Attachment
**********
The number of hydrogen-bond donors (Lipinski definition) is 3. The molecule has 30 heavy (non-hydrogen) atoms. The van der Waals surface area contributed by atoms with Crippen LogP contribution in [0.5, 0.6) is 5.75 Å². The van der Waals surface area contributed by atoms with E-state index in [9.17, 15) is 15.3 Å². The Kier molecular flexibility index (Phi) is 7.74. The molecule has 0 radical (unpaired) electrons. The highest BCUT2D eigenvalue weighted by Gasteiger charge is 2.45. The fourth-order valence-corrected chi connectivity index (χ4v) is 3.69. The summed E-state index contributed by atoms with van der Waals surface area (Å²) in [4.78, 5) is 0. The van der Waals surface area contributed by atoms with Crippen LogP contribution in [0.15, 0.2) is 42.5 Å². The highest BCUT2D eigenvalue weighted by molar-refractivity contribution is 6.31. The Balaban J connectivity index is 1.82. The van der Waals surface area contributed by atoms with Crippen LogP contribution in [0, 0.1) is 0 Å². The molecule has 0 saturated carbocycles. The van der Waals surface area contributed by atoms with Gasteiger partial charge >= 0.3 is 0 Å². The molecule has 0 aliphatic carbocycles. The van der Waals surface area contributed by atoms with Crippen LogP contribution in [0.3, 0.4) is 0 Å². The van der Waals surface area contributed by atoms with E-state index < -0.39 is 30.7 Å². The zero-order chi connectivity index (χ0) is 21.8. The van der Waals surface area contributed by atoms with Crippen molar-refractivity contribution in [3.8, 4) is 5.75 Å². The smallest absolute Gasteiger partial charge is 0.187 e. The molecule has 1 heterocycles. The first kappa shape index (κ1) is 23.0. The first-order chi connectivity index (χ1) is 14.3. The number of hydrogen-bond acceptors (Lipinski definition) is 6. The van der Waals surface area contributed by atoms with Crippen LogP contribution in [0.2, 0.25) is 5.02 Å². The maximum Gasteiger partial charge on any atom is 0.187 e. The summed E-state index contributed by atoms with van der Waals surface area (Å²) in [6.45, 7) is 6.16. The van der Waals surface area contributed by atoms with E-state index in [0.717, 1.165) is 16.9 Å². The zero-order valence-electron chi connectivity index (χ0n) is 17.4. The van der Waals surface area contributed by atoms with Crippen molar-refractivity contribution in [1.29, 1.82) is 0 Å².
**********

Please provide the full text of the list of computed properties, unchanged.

The number of hydrogen-bond donors (Lipinski definition) is 3. The molecule has 30 heavy (non-hydrogen) atoms. The van der Waals surface area contributed by atoms with Crippen LogP contribution in [0.5, 0.6) is 5.75 Å². The van der Waals surface area contributed by atoms with E-state index in [9.17, 15) is 15.3 Å². The Kier molecular flexibility index (Phi) is 7.74. The molecule has 0 radical (unpaired) electrons. The highest BCUT2D eigenvalue weighted by Gasteiger charge is 2.45. The fourth-order valence-corrected chi connectivity index (χ4v) is 3.69. The summed E-state index contributed by atoms with van der Waals surface area (Å²) in [4.78, 5) is 0. The van der Waals surface area contributed by atoms with Crippen LogP contribution in [0.15, 0.2) is 42.5 Å². The highest BCUT2D eigenvalue weighted by molar-refractivity contribution is 6.31. The Balaban J connectivity index is 1.82. The van der Waals surface area contributed by atoms with Crippen LogP contribution in [0, 0.1) is 0 Å². The molecule has 0 saturated carbocycles. The van der Waals surface area contributed by atoms with Gasteiger partial charge >= 0.3 is 0 Å². The molecule has 0 aliphatic carbocycles. The van der Waals surface area contributed by atoms with Crippen LogP contribution in [0.3, 0.4) is 0 Å². The van der Waals surface area contributed by atoms with E-state index < -0.39 is 30.7 Å². The zero-order chi connectivity index (χ0) is 21.8. The van der Waals surface area contributed by atoms with Crippen molar-refractivity contribution in [3.8, 4) is 5.75 Å². The smallest absolute Gasteiger partial charge is 0.187 e. The molecule has 1 heterocycles. The first kappa shape index (κ1) is 23.0. The first-order chi connectivity index (χ1) is 14.3. The number of hydrogen-bond acceptors (Lipinski definition) is 6. The van der Waals surface area contributed by atoms with Crippen LogP contribution in [0.2, 0.25) is 5.02 Å². The maximum Gasteiger partial charge on any atom is 0.187 e. The summed E-state index contributed by atoms with van der Waals surface area (Å²) in [6.45, 7) is 6.16. The van der Waals surface area contributed by atoms with E-state index in [0.717, 1.165) is 16.9 Å². The zero-order valence-electron chi connectivity index (χ0n) is 17.4. The van der Waals surface area contributed by atoms with Crippen molar-refractivity contribution in [1.29, 1.82) is 0 Å².